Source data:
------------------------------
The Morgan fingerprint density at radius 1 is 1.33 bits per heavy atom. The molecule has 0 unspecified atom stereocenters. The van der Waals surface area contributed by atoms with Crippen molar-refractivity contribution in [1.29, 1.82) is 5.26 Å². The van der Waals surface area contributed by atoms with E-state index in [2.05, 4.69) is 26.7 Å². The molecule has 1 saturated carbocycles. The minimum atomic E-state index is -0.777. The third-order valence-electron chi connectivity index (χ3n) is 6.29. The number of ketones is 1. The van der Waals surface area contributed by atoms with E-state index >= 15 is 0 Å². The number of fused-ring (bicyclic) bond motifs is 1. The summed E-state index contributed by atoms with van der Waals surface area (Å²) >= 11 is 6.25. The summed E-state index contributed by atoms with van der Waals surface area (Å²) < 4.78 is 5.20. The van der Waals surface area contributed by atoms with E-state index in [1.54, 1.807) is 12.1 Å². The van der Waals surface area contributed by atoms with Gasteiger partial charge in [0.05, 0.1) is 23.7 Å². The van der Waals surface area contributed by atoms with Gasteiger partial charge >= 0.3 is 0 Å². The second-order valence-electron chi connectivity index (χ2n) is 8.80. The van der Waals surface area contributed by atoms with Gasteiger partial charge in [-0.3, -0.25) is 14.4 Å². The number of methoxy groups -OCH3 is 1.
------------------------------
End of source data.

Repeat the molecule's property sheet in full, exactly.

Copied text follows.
The Morgan fingerprint density at radius 1 is 1.33 bits per heavy atom. The molecule has 0 unspecified atom stereocenters. The van der Waals surface area contributed by atoms with Crippen molar-refractivity contribution in [1.29, 1.82) is 5.26 Å². The van der Waals surface area contributed by atoms with E-state index in [2.05, 4.69) is 26.7 Å². The molecule has 1 saturated carbocycles. The minimum atomic E-state index is -0.777. The third-order valence-electron chi connectivity index (χ3n) is 6.29. The number of ketones is 1. The van der Waals surface area contributed by atoms with E-state index >= 15 is 0 Å². The number of fused-ring (bicyclic) bond motifs is 1. The summed E-state index contributed by atoms with van der Waals surface area (Å²) >= 11 is 6.25. The summed E-state index contributed by atoms with van der Waals surface area (Å²) < 4.78 is 5.20. The van der Waals surface area contributed by atoms with E-state index in [1.54, 1.807) is 12.1 Å². The van der Waals surface area contributed by atoms with Gasteiger partial charge in [0.05, 0.1) is 23.7 Å². The van der Waals surface area contributed by atoms with Gasteiger partial charge >= 0.3 is 0 Å². The second-order valence-electron chi connectivity index (χ2n) is 8.80. The van der Waals surface area contributed by atoms with Gasteiger partial charge in [-0.3, -0.25) is 14.4 Å². The number of methoxy groups -OCH3 is 1.